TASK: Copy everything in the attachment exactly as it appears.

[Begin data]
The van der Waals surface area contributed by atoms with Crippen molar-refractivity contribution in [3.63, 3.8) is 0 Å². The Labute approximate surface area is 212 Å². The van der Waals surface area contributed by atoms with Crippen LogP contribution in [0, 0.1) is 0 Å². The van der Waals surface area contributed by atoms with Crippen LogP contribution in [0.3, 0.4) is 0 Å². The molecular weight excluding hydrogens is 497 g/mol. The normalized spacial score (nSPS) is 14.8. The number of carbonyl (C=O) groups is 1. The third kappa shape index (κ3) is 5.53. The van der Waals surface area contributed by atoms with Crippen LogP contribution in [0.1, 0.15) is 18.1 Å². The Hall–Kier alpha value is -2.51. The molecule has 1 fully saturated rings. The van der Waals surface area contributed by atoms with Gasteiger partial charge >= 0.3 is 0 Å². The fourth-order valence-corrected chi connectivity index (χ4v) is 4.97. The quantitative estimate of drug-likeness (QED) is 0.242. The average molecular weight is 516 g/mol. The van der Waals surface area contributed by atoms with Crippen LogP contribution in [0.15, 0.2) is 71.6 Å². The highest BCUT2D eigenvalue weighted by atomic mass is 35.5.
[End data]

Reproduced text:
The van der Waals surface area contributed by atoms with Crippen molar-refractivity contribution in [3.63, 3.8) is 0 Å². The Labute approximate surface area is 212 Å². The van der Waals surface area contributed by atoms with Crippen LogP contribution in [0, 0.1) is 0 Å². The van der Waals surface area contributed by atoms with Crippen LogP contribution in [0.3, 0.4) is 0 Å². The molecular weight excluding hydrogens is 497 g/mol. The normalized spacial score (nSPS) is 14.8. The number of carbonyl (C=O) groups is 1. The third kappa shape index (κ3) is 5.53. The van der Waals surface area contributed by atoms with Crippen LogP contribution in [0.1, 0.15) is 18.1 Å². The Hall–Kier alpha value is -2.51. The molecule has 1 fully saturated rings. The van der Waals surface area contributed by atoms with Gasteiger partial charge >= 0.3 is 0 Å². The fourth-order valence-corrected chi connectivity index (χ4v) is 4.97. The quantitative estimate of drug-likeness (QED) is 0.242. The average molecular weight is 516 g/mol. The van der Waals surface area contributed by atoms with Crippen LogP contribution in [0.15, 0.2) is 71.6 Å². The highest BCUT2D eigenvalue weighted by atomic mass is 35.5.